Hemp MythBusters — Can hemp biodiesel replace standard diesel?

The Myth

Hemp biodiesel can replace standard diesel.

The Background

We all know what diesel fuel is but what exactly makes it so special and different than gasoline?

Diesel fuel is a special kind of fuel. It is a less refined product compared to gasoline and is the primary fuel for large motors including:

  • Class 8 vehicles (buses, semis, garbage trucks, etc.)
  • Ocean bound ships
  • Rail locomotives
  • Construction equipment (bulldozers, excavators, dump trucks, etc.)

In these applications, diesel fuel is able to offer various benefits compared to gasoline including:

  • Higher torque
  • Higher compression ratios
  • Higher energy density

Biodiesel has been an up and coming fuel for many years. The process to produce biodiesel is called transesterification. Many different plant and animal oils can be utilized to make biodiesel but the most common are (according to the EIA):

  • Soybean Oil (52%)
  • Recycled feeds (13%)
  • Corn oil (13%)
  • Canola oil (12%)
  • Animal fats (10%)

So, we are going to jump in, review the data, do a little math and see just how true this hemp myth really is.

The Data

For this myth, we will focus on a few primary points including:

  • The amount of land required for hemp biodiesel to replace standard diesel
  • Cost differentials
  • Effect on the food supply
  • Technical complications

How Much Land?

As always, to replace a fossil fuel energy source with a plant based source, large amounts of land are required.

According to the Ministry of Agriculture and Forestry of the Government of Alberta, Canada, 1,074 pounds of hemp seed can be produced per acre using hemp grain strains. It has been our experience, working with the Katani strain, from HGI, that 21% of the total seed weight can be pressed into hemp seed oil. This results in an oil weight of 226 pounds per acre.

According to the EIA (Energy Information Association, a US Government Agency), 11.9 billion pounds of oil was utilized to create biodiesel in the United States in 2017. For hemp to just replace that, we would need 52,654,867 acres of land or 22.6% of US farmland based on the Farm Service Agency, August 1, 2019 data.

Now, this is just for hemp biodiesel to replace existing biodiesel production. What would it take for hemp biodiesel to replace standard diesel?

The EIA informs us that the US consumed 41.4 billion gallons of “On Highway Distillate Fuel Oil” in 2017. This is just a longer name for diesel fuel. How much does that fuel weigh?

Diesel weighs about 6.9 pounds per gallon. So the total weight of diesel fuel consumed in the US is 285.7 billion pounds of diesel. That is a lot! But we need to translate that to acres required for hemp to replace it.

As calculated above, an acre of hemp can produce 226 pounds of oil. If we do a little math, we find out that a total of 1.26 billion acres of land are needed to produce enough hemp seed oil to equal the weight of standard diesel fuel consumed. The US is only 2.4 billion acres.

In order for hemp biodiesel to replace standard diesel, 50% of ALL land in the US would be needed to fulfill this order.

If we just wanted to replace standard biodiesel instead, we would need to use 22.6% of all US farmland.

So far it seems that we do not have enough acreage to grow enough hemp to make hemp seed oil to replace standard diesel fuel.

What is the cost?

For biodiesel to be cost competitive with standard diesel, it needs to maintain a sales price of $2.933 per gallons using AAA’s current national price average.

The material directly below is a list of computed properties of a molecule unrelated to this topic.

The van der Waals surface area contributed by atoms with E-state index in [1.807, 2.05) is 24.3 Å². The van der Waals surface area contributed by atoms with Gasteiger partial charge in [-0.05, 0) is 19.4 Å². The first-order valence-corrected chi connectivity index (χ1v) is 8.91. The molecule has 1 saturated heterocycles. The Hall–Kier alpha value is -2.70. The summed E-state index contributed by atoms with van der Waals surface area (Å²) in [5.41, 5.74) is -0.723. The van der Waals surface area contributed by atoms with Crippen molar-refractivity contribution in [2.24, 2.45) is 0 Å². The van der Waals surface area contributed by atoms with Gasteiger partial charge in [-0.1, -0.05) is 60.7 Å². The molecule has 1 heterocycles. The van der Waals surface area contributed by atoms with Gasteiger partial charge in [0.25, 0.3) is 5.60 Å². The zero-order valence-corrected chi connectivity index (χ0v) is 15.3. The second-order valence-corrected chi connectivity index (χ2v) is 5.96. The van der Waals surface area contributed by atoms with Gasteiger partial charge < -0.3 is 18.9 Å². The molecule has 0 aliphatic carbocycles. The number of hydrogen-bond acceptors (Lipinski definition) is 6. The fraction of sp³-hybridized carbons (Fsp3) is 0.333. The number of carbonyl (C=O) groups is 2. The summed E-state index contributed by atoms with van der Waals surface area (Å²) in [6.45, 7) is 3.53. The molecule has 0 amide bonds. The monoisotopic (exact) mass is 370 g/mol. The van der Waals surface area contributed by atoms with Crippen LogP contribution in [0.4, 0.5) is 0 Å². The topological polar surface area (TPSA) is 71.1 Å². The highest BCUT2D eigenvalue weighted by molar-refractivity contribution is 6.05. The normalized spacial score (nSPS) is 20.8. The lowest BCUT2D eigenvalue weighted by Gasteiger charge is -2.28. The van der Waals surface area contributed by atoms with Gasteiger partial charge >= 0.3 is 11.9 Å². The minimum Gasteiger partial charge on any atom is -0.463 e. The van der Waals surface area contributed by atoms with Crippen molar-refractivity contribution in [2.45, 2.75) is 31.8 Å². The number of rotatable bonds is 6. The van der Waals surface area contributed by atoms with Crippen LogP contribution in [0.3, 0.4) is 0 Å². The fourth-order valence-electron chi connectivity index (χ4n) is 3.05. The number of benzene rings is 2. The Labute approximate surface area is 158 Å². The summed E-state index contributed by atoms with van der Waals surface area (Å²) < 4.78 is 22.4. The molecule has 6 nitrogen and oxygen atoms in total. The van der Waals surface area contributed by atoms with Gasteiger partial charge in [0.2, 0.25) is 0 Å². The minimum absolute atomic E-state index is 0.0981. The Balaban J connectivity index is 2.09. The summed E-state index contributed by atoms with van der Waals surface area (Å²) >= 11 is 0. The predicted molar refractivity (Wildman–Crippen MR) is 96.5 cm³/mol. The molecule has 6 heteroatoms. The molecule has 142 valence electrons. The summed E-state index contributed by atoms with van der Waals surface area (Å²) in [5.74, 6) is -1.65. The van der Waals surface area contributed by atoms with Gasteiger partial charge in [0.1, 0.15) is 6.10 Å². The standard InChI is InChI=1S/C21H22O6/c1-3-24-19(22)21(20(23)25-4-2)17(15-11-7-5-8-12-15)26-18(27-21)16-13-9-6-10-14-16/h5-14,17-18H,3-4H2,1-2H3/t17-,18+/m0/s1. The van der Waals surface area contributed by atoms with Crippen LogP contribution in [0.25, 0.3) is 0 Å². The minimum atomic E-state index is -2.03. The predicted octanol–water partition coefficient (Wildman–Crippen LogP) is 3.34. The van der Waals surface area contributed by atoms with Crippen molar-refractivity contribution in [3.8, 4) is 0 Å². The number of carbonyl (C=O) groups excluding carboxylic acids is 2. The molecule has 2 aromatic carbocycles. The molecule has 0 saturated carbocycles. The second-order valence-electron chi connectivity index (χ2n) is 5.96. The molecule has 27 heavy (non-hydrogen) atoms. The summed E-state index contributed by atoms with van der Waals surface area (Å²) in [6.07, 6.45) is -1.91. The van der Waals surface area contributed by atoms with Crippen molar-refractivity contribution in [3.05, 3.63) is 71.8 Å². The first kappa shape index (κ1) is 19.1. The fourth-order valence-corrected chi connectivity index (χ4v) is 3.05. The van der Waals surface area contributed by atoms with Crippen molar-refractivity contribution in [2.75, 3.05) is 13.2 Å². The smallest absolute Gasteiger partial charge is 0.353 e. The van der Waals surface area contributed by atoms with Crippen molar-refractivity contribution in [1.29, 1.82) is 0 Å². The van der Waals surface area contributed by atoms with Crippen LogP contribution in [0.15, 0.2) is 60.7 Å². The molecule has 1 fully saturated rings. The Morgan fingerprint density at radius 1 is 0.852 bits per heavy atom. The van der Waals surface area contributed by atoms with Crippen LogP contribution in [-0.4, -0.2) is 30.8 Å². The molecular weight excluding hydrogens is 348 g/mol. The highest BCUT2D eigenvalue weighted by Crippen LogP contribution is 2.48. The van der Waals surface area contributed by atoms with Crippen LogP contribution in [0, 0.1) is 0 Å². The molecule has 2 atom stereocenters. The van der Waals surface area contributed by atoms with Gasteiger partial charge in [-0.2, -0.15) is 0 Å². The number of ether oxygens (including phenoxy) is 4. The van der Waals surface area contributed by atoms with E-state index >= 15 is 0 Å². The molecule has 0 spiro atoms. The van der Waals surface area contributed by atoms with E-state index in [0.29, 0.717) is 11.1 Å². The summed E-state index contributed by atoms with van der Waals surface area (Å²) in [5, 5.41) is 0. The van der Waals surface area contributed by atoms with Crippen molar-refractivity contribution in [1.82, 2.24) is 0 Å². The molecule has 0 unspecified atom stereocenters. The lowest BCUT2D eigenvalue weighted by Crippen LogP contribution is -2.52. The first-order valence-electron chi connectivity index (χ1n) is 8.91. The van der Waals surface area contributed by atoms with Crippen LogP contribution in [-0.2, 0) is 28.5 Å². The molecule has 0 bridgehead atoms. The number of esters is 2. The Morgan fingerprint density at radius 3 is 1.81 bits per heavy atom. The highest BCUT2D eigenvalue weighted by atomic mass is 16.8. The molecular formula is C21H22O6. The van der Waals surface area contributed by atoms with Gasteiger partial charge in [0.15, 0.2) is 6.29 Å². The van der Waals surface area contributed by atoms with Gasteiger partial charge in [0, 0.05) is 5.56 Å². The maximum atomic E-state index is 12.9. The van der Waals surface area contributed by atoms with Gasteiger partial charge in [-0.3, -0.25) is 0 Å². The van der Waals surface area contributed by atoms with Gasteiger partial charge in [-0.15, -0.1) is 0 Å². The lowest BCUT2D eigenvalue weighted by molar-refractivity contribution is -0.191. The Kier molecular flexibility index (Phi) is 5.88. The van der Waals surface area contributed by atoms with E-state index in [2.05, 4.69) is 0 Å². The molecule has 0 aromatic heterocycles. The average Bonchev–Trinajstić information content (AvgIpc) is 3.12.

Let’s explore the supply side, the willingness of farmers, from an economic standpoint, to produce a crop at the above price point. We will calculate the value per pound of a diesel replacement and see just how much a farmer would make per acre.

Again, that gallon of diesel fuel weighs 6.9 pounds. Given that, the value per pound is $0.425 per pound. All things being equal, lets just say that the farmer will receive the full retail value at the pump. With a per acre yield of 226 pounds of oil multiplied by the value per pound of $0.425, we can see that a farmer, in this scenario, would gross $96.05 per acre. Going back to the HGI pricing and seeding rate, the farm would be underwater by $8.95 per acre just to buy the seed, let alone put it into the ground, grow it and harvest it.

Now the other thing with this scenario is that the farmer would not get retail pump value. The EIA states that the wholesale, low sulfur diesel price is $1.96 per gallon (using the most expensive area, Los Angeles). That is 66.8% of the value of the national average retail price. Given that, if a farmer was to sell wholesale (assuming that their oil is capable of being a fuel without refining, which it is not), they would only gross $64.16 per acre.

The only way a farmer can maximize the value of the oil, as a diesel fuel source, would be to plant it, harvest it, refine it into biodiesel, transport it and sell it at the retail level at a gas station they own. But again, they will still lose at least $8.95 per acre, only considering the cost of seed.

So far we can see that no farmer would want to grow hemp just to harvest the oil to make biodiesel.

For fun, let’s take a look at the demand side, shall we? This will be how much refiners would have to pay to make biodiesel.

According to the Alternative Fuels Data Center biodiesel is made by reacting some type of plant oil (or animal fat) with a short chain alcohol and catalyst. They further state that 100 pounds of plant oil in will yield 100 pounds of biodiesel out. This makes conversion easy. The next question is, how much is hemp seed oil?

The lowest price I could find was from Bulk Apothecary with a price of $3.63 a pound. Remember that a gallon of diesel weighs 6.9 pounds and every pound in equals a pound out. So our price per gallon just to buy the oil is $25.05. This does not include shipping the oil, refining, shipping refined product or retail costs. Let’s look at the graph to see a comparison: